Sunday, November 29 2020


Migrant workers still struggle

Update: June, 24/2016 - 10:55
A owrkshop on rights of migrant workersin the informal sector in Hà Nội. Few migrant workers in the informal sector have proper understanding about their rights in host localities and how to exercise those rights, particularly those relating to social welfare.— Photo

HÀ NỘI – Few migrant workers in the informal sector have proper understanding about their rights in host localities and how to exercise those rights, particularly those relating to social welfare, chairwoman of Hà Nội’s Women Union Trần Thị Phương Hoa said.

Hoa spoke at a conference on Wednesday calling for better policies surrounding migrant workers, saying that they contributed to the city’s income generation and economic growth but they remain vulnerable groups, benefiting little from social welfare including housing, healthcare or education.

Children of the migrant workers were also affected.

For example, children whose parents are migrants and without permanent or temporary residence registrations are less likely to be in school than those with permanent registration.

Đỗ Thị Hồng, a refuse collector, said her parents took her to Hà Nội 30 years ago when she was a child because they did not have land for cultivation in their hometown – northern Vĩnh Phúc Province.

“I have lived in Hà Nội for 30 years but am yet to be recognised a citizen of Hà Nội,” she said.

“Without permanent and temporary residence registration, I couldn’t sign up for healthcare insurance while I have suffered illnesses requiring surgeries for years,” she said.

When she returned to her hometown to ask for an authorised paper proving her absence there, local authorities said such a paper was granted only for those who are in jail, she said, adding that she could not complete an application for health insurance.

Nguyễn Xuân Thiêm, an officer at Hoàn Kiếm District’s Social Insurance Desk, said that permanent residence registration, temporary registration or temporary absence from residence were required when people start joining health insurance plans.

He said that this year, the application for health insurance was made more simple and convenient as Việt Nam wanted to increase rate of health insurance participation in the population.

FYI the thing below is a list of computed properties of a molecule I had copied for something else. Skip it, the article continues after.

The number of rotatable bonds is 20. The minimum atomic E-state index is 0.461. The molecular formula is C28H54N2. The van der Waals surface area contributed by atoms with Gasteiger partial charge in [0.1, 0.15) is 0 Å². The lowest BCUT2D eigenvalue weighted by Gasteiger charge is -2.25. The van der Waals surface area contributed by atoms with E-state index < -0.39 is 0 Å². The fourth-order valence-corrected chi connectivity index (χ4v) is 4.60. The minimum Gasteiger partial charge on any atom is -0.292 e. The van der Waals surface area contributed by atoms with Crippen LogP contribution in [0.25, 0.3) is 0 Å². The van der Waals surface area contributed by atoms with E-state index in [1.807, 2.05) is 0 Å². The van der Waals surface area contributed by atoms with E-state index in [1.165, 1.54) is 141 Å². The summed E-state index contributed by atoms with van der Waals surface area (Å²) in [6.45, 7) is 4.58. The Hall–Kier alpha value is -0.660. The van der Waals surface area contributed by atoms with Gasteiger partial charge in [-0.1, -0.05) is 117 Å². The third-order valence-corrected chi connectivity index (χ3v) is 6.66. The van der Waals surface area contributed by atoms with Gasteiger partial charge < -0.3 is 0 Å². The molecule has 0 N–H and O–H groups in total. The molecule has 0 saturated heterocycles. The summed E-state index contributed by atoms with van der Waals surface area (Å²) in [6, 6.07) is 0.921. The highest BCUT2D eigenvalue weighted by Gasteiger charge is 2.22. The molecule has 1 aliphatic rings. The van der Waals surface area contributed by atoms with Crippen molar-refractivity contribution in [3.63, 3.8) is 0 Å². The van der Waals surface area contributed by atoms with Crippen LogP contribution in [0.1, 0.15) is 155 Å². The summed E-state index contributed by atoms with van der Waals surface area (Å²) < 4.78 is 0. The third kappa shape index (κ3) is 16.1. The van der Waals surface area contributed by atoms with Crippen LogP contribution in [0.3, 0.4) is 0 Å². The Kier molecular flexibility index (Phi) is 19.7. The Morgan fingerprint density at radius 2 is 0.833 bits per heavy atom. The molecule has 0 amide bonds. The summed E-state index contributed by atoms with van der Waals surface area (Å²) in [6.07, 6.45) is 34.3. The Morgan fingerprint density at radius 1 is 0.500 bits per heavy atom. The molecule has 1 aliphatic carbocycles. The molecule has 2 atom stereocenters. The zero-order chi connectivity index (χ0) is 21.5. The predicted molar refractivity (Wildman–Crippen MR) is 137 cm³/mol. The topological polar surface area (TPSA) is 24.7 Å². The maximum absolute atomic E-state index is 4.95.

They could reach the Social Insurance Desk at People’s Committees at commune and district levels or local post offices.

However, residence papers were still needed to avoid duplicate health insurance cards and streamline medical examination and treatment among localities, he said.

Nguyễn Thu Giang, director of the Institute for Community and Health Development (LIGHT) cited a report on household registration system in Việt Nam launched by World Bank last week, which said at least 5.6 million people in Việt Nam don’t have registration certificates.

The lack of registration hindered migrants in employment and access to services, she said.

Deputy head of Legal Affairs Department under Hà Nội Women’s Union, Đặng Thị Thu Hương said that residence registration system needs to be reformed so that it was a tool to manage residents’ living places instead of a barrier preventing them from social welfare services.

Hương said that it was necessary to have more effective policies to support migrant workers.

Giang from LIGHT said that new policies should be designed to better meet the needs of the migrants.

For example, migrant workers in the informal sector are those like street vendors, scrap collectors or porters, who worked without contracts and their income was usually unstable.

For the last few years, those working in the informal sector are encouraged to join voluntary social insurance that could help provide them with a stable pension when they reach retirement age or allowances when they died.

However, Giang said that voluntary social insurance did not cover cases of illness or pregnancy when the migrant workers most need aid. — VNS


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